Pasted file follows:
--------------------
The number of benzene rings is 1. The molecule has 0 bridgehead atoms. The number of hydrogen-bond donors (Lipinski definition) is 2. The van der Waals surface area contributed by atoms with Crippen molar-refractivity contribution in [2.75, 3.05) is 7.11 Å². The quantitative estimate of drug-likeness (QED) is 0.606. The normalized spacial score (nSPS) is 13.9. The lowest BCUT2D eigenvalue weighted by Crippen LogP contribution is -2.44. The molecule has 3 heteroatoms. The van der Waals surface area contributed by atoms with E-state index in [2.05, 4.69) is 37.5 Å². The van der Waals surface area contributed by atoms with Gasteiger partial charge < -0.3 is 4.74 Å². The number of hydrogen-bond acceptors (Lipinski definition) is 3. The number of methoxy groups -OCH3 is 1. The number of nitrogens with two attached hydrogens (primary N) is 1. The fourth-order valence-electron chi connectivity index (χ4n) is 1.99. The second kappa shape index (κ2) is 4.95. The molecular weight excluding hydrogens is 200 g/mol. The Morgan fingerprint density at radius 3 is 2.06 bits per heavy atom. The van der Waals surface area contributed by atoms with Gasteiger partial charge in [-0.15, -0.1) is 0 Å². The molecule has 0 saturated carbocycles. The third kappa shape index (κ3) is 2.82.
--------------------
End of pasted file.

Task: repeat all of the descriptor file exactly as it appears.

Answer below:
The number of benzene rings is 1. The molecule has 0 bridgehead atoms. The number of hydrogen-bond donors (Lipinski definition) is 2. The van der Waals surface area contributed by atoms with Crippen molar-refractivity contribution in [2.75, 3.05) is 7.11 Å². The quantitative estimate of drug-likeness (QED) is 0.606. The normalized spacial score (nSPS) is 13.9. The lowest BCUT2D eigenvalue weighted by Crippen LogP contribution is -2.44. The molecule has 3 heteroatoms. The van der Waals surface area contributed by atoms with E-state index in [2.05, 4.69) is 37.5 Å². The van der Waals surface area contributed by atoms with Gasteiger partial charge < -0.3 is 4.74 Å². The number of hydrogen-bond acceptors (Lipinski definition) is 3. The number of methoxy groups -OCH3 is 1. The number of nitrogens with two attached hydrogens (primary N) is 1. The fourth-order valence-electron chi connectivity index (χ4n) is 1.99. The second kappa shape index (κ2) is 4.95. The molecular weight excluding hydrogens is 200 g/mol. The Morgan fingerprint density at radius 3 is 2.06 bits per heavy atom. The van der Waals surface area contributed by atoms with Gasteiger partial charge in [-0.15, -0.1) is 0 Å². The molecule has 0 saturated carbocycles. The third kappa shape index (κ3) is 2.82.